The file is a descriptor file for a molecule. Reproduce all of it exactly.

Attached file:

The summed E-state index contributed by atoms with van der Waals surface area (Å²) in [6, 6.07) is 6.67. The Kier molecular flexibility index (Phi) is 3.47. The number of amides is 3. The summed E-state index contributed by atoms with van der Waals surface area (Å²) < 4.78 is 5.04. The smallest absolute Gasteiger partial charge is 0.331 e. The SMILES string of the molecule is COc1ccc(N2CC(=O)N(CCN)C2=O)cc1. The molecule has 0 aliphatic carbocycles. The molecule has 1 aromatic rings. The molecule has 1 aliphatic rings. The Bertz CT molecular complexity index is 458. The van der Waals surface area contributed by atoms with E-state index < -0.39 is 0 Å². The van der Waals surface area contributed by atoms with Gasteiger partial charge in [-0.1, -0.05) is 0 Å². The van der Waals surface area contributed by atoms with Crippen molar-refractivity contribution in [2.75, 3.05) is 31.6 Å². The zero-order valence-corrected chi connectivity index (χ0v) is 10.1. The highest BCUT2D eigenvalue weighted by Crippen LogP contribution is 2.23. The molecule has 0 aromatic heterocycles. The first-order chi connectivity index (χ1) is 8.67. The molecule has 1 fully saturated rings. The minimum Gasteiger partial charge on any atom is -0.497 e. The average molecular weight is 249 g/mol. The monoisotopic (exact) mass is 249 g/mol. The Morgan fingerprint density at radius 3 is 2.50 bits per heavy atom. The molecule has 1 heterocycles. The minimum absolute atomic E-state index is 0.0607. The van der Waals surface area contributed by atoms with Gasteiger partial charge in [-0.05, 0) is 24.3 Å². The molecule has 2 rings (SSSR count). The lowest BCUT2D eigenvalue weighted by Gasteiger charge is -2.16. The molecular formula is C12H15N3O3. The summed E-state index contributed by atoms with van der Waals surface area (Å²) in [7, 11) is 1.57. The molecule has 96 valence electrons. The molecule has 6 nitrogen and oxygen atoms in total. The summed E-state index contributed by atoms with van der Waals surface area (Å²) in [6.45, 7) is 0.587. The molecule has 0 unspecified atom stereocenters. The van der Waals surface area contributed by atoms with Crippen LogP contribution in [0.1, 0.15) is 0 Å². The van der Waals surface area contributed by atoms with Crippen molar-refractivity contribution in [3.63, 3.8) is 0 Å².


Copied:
The summed E-state index contributed by atoms with van der Waals surface area (Å²) in [6, 6.07) is 6.67. The Kier molecular flexibility index (Phi) is 3.47. The number of amides is 3. The summed E-state index contributed by atoms with van der Waals surface area (Å²) < 4.78 is 5.04. The smallest absolute Gasteiger partial charge is 0.331 e. The SMILES string of the molecule is COc1ccc(N2CC(=O)N(CCN)C2=O)cc1. The molecule has 0 aliphatic carbocycles. The molecule has 1 aromatic rings. The molecule has 1 aliphatic rings. The Bertz CT molecular complexity index is 458. The van der Waals surface area contributed by atoms with E-state index < -0.39 is 0 Å². The van der Waals surface area contributed by atoms with Gasteiger partial charge in [-0.1, -0.05) is 0 Å². The van der Waals surface area contributed by atoms with Crippen molar-refractivity contribution in [2.75, 3.05) is 31.6 Å². The zero-order valence-corrected chi connectivity index (χ0v) is 10.1. The highest BCUT2D eigenvalue weighted by Crippen LogP contribution is 2.23. The molecule has 0 aromatic heterocycles. The first-order chi connectivity index (χ1) is 8.67. The molecule has 1 fully saturated rings. The minimum Gasteiger partial charge on any atom is -0.497 e. The average molecular weight is 249 g/mol. The monoisotopic (exact) mass is 249 g/mol. The Morgan fingerprint density at radius 3 is 2.50 bits per heavy atom. The molecule has 1 heterocycles. The minimum absolute atomic E-state index is 0.0607. The van der Waals surface area contributed by atoms with Gasteiger partial charge in [-0.05, 0) is 24.3 Å². The molecule has 2 rings (SSSR count). The lowest BCUT2D eigenvalue weighted by Gasteiger charge is -2.16. The molecular formula is C12H15N3O3. The summed E-state index contributed by atoms with van der Waals surface area (Å²) in [7, 11) is 1.57. The molecule has 96 valence electrons. The molecule has 6 nitrogen and oxygen atoms in total. The summed E-state index contributed by atoms with van der Waals surface area (Å²) in [6.45, 7) is 0.587. The molecule has 0 unspecified atom stereocenters. The van der Waals surface area contributed by atoms with Crippen LogP contribution in [0.1, 0.15) is 0 Å². The van der Waals surface area contributed by atoms with Crippen molar-refractivity contribution in [3.63, 3.8) is 0 Å².